Motorcycle helmetThe chin bar of this helmet sustained visible damage when it hit the roadway at 45 miles per hour. Without it, the rider’s face could have suffered serious injuries. Photo Credit: Wikimedia Commons.

    Sometimes nothing you personally do – avoiding alcohol, slowing down, driving defensively – is enough to prevent a collision. Another driver on the roadway might make a careless maneuver that leaves you no time to get out of the way. No matter how safe a rider you are, it’s essential that you prepare for the worst-case scenario by wearing protective gear, particularly a helmet. Modern helmets result in little, if any, significant interference with riders’ ability to see and hear, according to the National Highway Traffic Safety Administration (NHTSA). Motorcyclists can easily make up for the small amount of vision obstructed by wearing a helmet simply by turning their heads a little farther to the side before changing lanes, so don’t make the mistake of thinking you’re better off without a helmet – you’re not.

    Staying safe on a motorcycle means doing everything you possibly can to prevent accidents from happening in the first place – and, of course, wearing the right protective gear just in case one does. It’s everyone’s responsibility to share the road safely. When motorcyclists and drivers make smart choices, everyone’s trip gets a little bit safer – sometimes a lot safer.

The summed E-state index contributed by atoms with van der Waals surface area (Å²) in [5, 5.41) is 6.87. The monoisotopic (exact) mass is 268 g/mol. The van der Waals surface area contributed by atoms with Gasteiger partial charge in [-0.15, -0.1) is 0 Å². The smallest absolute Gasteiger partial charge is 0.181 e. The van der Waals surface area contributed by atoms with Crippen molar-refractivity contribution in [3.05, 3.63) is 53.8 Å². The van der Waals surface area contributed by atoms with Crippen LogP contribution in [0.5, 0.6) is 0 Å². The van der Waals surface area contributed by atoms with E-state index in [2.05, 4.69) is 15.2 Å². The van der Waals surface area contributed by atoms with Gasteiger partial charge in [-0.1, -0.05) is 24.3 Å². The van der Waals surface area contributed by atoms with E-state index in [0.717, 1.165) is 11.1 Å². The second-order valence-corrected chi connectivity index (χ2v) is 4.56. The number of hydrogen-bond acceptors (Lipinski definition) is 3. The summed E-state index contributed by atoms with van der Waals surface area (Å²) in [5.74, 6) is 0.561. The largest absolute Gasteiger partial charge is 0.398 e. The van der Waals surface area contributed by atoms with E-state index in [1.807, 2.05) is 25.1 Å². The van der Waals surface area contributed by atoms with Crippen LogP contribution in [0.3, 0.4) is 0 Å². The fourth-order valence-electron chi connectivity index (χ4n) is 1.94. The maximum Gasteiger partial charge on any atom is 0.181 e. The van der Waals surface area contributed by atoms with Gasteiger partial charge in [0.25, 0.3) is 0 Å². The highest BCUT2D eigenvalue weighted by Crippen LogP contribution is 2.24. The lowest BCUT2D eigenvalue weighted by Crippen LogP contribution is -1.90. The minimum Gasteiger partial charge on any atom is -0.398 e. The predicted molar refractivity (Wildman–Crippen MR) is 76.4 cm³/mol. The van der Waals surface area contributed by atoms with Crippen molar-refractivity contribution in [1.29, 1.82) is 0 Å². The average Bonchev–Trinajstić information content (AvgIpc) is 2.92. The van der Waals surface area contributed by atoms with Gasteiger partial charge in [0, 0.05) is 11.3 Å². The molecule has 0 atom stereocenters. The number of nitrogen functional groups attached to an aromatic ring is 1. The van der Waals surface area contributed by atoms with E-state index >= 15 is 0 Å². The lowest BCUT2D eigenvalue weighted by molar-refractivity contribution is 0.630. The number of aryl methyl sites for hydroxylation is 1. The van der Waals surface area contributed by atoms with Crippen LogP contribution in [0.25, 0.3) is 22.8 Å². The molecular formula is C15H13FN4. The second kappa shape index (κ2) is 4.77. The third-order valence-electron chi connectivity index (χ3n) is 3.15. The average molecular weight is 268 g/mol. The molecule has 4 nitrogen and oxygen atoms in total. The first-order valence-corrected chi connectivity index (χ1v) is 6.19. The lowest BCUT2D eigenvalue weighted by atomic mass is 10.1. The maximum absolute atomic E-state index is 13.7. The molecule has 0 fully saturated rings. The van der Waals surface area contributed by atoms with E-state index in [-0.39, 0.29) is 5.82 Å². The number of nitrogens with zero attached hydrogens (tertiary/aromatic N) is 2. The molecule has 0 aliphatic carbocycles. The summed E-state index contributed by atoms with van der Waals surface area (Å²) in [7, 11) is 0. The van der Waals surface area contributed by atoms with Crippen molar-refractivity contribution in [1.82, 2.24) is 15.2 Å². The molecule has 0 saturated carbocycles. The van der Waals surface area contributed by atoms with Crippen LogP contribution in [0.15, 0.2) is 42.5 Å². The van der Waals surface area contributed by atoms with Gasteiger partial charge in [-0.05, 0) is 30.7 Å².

5 Things Drivers Must Do to Keep Motorcyclists Safe

    By Richard Console on May 4, 2015 - Comments off

    With the weather finally turning warm after what was a brutally cold winter and a largely chilly spring, motorcycle season is in full swing. Dozens of motorcycles appeared on highways, back roads, and city streets this past weekend. Even more motorcyclists will be out and about as summer nears.

    While we’re sure to see more motorcycles on the road in the coming weeks, the question of how many drivers will actually see them – that is, notice them and share the road with them as the law requires – is an important one. In about two-thirds of all crashes between motorcycles and other vehicles, car drivers “didn’t see” the motorcyclists, according to the New Jersey Division of Highway Traffic Safety.

    In honor of Motorcycle Safety Month, let’s talk about the top five things we drivers can do to make the roads safer for bikers all year long.

    BikerBikers have the same road privileges as drivers, and they deserve a safe environment for riding. Photo Credit: Traffic Safety Marketing (TSM).

    1. Share the road

    Find the motorcycleBecause they’re smaller than cars, it can be difficult to spot a motorcycle right away on a busy road – but it’s still your responsibility as a driver to see and avoid them. Photo Credit: TSM.

    In the majority of crashes involving motorcycles and another vehicle, the car or truck driver claimed he or she “didn’t see” the motorcyclist. Bikers have just as much right to use the road as operators of passenger cars and commercial trucks. Sharing the road with them isn’t just courteous, it’s the law. There’s a reason for the saying “look twice – save a life.” When you know it’s the kind of weather that brings bikers out in droves, use extra caution and make sure that if there’s a motorcycle in your path, you see it – and react to it – before a collision occurs.